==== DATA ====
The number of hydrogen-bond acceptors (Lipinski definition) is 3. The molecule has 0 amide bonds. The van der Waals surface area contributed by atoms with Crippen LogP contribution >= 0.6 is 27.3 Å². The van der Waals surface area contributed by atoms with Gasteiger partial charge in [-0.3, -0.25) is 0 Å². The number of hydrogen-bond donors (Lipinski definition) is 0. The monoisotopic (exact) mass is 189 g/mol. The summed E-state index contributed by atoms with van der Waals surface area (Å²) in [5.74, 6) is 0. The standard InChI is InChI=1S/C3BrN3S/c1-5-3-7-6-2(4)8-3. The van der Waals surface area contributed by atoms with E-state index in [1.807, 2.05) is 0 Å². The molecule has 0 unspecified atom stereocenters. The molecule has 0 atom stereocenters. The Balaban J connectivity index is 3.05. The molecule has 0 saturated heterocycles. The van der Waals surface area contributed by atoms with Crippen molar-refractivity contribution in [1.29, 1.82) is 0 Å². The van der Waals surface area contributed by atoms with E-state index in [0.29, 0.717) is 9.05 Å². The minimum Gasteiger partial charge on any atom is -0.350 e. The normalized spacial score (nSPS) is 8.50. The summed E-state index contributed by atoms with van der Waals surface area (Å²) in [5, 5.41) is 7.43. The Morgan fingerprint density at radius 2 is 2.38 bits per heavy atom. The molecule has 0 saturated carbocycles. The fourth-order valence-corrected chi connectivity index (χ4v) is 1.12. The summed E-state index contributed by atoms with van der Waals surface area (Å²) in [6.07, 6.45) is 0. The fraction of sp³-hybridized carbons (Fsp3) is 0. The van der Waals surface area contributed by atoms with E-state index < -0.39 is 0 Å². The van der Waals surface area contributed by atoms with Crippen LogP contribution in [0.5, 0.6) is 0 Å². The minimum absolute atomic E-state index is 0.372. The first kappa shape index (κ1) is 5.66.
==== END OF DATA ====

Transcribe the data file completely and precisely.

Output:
The number of hydrogen-bond acceptors (Lipinski definition) is 3. The molecule has 0 amide bonds. The van der Waals surface area contributed by atoms with Crippen LogP contribution >= 0.6 is 27.3 Å². The van der Waals surface area contributed by atoms with Gasteiger partial charge in [-0.3, -0.25) is 0 Å². The number of hydrogen-bond donors (Lipinski definition) is 0. The monoisotopic (exact) mass is 189 g/mol. The summed E-state index contributed by atoms with van der Waals surface area (Å²) in [5.74, 6) is 0. The standard InChI is InChI=1S/C3BrN3S/c1-5-3-7-6-2(4)8-3. The van der Waals surface area contributed by atoms with E-state index in [1.807, 2.05) is 0 Å². The molecule has 0 unspecified atom stereocenters. The molecule has 0 atom stereocenters. The Balaban J connectivity index is 3.05. The molecule has 0 saturated heterocycles. The van der Waals surface area contributed by atoms with Crippen molar-refractivity contribution in [1.29, 1.82) is 0 Å². The van der Waals surface area contributed by atoms with E-state index in [0.29, 0.717) is 9.05 Å². The minimum Gasteiger partial charge on any atom is -0.350 e. The normalized spacial score (nSPS) is 8.50. The summed E-state index contributed by atoms with van der Waals surface area (Å²) in [5, 5.41) is 7.43. The Morgan fingerprint density at radius 2 is 2.38 bits per heavy atom. The molecule has 0 saturated carbocycles. The fourth-order valence-corrected chi connectivity index (χ4v) is 1.12. The summed E-state index contributed by atoms with van der Waals surface area (Å²) in [6.07, 6.45) is 0. The fraction of sp³-hybridized carbons (Fsp3) is 0. The van der Waals surface area contributed by atoms with E-state index < -0.39 is 0 Å². The van der Waals surface area contributed by atoms with Crippen LogP contribution in [0.5, 0.6) is 0 Å². The minimum absolute atomic E-state index is 0.372. The first kappa shape index (κ1) is 5.66.